When Jane says "have you seen my wig around? I feel naked without it. She knows they all want her to go," I read the lines as Jane having done a trick with several partners, lost her wig at the party, and knows as she is looking for it that they have already paid her and want her to leave, which reinforces other lines in the song that suggest Jane has no self-esteem or awareness: "I want them if they want me."

I heard the lines about Sergio as lines about Jane's pimp, and the lines about going to work on St. Andrews as street-walking. When Jane finds her dinner there, takes it from her pocket, I read the lines as Jane doing a trick (from her pocket, i.e., her sexual organs), and getting the money for dinner from that interaction.

For me at this time, the lines about Jane getting mad and taking a swing but "she can't hit," were about the anger that surges in abuse victims that they can't place, so they can't "hit," or find the cause of it, and act out with other symptoms because of this blockage.

I realize now the actual creative impetus of the song, but I thought the other interpretation was really interesting, especially as it helped me so much in realizing what had happened in my life. I did not become a prostitute, but I did experience the emotion of "wanting (men) if they wanted me," as well as the anger, frustration, and lack of self-awareness the character Jane exhibits in this lyric.
- Marie, San Francisco, CA
I went and saw them at fiddler's green, this last summer. And They played this as the last song.... It was great... The other thing is this song not only about what Jane had Said, but thing, her Perry Farrel, were drug Adicts, and this song not only talk's about the first thing, but she used to tell everybody that she was going to seek help. Never followed her word but, That's what Jane Says.
- Phoenix, Denver, CO
The part where it says, "She gets mad And she starts to cry. Takes a swing but she can't hit!"... when you shoot heroin a slang term is doing a hit. So I'm pretty sure takes a swing but she can't hit means that she's trying to shoot up but she can't find a vein.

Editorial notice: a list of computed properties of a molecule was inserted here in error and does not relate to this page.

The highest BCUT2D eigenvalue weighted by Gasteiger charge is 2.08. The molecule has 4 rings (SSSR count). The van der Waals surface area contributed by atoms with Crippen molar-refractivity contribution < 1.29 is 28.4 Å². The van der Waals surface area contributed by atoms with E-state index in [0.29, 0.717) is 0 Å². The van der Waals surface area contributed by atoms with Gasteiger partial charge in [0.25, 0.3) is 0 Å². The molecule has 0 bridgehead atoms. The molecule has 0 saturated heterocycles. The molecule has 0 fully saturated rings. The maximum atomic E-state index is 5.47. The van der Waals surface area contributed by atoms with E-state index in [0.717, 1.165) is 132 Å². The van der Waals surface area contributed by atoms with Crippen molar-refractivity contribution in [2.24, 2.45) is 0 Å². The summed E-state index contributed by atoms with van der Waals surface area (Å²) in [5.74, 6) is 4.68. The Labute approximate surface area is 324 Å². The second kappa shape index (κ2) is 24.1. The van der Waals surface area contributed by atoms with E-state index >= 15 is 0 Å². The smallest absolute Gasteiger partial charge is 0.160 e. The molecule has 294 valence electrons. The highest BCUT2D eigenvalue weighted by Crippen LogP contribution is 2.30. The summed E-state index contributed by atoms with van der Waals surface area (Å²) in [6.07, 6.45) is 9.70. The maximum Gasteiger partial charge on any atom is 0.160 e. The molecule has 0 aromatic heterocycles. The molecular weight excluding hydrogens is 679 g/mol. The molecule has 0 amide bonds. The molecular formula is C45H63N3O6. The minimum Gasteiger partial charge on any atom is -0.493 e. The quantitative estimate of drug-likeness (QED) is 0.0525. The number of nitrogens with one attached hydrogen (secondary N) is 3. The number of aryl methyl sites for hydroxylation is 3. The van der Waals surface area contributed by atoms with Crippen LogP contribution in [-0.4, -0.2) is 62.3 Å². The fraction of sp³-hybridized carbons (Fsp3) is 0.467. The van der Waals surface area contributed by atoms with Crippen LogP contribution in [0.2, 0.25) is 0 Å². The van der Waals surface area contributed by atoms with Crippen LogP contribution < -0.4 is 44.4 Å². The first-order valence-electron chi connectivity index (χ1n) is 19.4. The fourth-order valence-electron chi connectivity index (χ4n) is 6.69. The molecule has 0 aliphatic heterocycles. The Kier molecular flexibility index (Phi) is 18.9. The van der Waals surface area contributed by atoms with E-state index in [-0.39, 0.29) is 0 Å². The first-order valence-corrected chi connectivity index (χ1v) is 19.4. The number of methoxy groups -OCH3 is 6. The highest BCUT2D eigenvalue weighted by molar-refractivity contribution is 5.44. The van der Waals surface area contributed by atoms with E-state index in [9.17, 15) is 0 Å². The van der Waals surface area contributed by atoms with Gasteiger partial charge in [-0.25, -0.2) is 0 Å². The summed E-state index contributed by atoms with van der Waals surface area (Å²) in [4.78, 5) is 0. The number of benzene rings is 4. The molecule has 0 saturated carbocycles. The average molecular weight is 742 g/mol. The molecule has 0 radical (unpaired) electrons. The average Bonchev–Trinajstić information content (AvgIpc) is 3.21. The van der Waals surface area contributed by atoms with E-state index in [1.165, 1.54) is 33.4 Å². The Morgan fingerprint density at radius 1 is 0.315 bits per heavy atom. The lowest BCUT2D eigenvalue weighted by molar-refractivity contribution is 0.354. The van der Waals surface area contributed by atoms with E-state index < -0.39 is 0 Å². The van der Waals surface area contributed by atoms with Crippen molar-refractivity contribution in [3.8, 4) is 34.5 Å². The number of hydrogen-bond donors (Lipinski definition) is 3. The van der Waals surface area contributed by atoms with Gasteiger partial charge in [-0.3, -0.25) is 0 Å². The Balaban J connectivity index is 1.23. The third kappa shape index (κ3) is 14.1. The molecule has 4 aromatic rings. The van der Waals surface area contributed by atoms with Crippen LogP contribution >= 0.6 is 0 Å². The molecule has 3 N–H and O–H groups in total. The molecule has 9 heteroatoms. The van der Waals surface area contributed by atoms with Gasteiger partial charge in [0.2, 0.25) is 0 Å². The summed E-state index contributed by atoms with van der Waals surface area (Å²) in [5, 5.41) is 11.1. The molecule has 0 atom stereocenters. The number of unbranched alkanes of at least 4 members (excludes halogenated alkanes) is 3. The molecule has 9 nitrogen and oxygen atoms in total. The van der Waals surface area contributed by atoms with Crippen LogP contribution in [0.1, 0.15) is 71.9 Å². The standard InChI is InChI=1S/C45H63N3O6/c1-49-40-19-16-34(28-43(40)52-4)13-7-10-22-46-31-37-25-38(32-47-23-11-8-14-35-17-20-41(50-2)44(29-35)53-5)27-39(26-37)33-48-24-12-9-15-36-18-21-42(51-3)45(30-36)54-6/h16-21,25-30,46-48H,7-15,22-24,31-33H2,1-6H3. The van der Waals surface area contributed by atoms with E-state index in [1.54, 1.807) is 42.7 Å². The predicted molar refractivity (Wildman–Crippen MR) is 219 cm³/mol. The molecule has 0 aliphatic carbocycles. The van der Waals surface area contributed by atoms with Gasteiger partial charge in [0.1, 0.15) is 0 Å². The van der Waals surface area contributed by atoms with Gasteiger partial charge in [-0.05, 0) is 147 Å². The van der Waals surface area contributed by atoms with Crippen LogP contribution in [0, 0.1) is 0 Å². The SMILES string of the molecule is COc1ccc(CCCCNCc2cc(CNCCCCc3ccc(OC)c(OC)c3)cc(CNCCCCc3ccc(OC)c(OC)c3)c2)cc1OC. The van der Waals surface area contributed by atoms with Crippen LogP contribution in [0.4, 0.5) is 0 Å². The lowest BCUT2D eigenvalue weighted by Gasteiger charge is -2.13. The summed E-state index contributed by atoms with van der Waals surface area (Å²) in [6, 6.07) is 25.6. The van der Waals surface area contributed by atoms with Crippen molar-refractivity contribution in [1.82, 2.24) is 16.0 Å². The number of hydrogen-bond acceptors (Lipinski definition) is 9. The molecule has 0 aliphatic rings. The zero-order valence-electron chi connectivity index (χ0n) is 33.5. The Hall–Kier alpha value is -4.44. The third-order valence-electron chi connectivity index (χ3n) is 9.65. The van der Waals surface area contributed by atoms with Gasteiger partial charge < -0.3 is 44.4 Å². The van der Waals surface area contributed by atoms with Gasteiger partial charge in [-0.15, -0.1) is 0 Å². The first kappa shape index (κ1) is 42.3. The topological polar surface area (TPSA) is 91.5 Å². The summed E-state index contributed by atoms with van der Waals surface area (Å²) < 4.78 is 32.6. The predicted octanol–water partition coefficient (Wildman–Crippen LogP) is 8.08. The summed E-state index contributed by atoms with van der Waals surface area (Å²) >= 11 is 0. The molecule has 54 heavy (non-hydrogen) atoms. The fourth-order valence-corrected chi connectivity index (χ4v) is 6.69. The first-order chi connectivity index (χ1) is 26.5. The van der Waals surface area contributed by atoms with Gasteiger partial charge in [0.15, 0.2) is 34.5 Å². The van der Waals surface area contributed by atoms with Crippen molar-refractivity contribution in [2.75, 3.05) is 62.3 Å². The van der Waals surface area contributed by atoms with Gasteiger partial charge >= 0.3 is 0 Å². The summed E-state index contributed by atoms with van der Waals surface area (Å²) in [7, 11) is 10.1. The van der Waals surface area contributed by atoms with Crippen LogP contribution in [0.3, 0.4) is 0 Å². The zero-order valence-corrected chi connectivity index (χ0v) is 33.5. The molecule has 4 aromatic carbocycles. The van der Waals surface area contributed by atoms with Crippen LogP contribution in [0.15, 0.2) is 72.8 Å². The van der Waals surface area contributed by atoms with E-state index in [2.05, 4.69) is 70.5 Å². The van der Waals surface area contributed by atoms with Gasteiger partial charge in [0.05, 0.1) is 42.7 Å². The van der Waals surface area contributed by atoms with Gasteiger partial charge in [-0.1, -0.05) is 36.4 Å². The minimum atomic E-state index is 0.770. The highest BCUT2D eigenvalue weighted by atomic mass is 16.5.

- jason, norwell, MA
Wow this is strikingly similar to "Over the Hills and Far Away" by Led Zeppelin, the chords, progression changes, and the rhythm. I never heard of this song until today on the radio. And I thought it was "Over the Hills..." just distorted... Songs are always better when they're about real people.
- aaron, Philadelphia, PA
I think that yeah this is a great song and people can take different things from it! but the part that hits me hardest is the part where he says she swings but she can't hit, shes gonna kick tomorrow guess you justhave to have been there
- nancy, philadelphia, PA
the part that gets me is, "jane says i ain't never been in love. i don't know what it is." very sad.
- JCooltrane, Philadelphia, PA
I freaking LOVE this song, especially the live version. Those guys kick ass.
- VynSint, St. Louis, MO
At 58 years old I think 'Jane Says' is the very best song I have ever heard in my life. I have a Bose stereo set up in my garage and I spend most Friday and Saturday nights listening to it. I always start and end the evening with 'Jane Says' and frequently play it over and over. I'm seriously considering putting in my will that it be played at my funeral, no joke.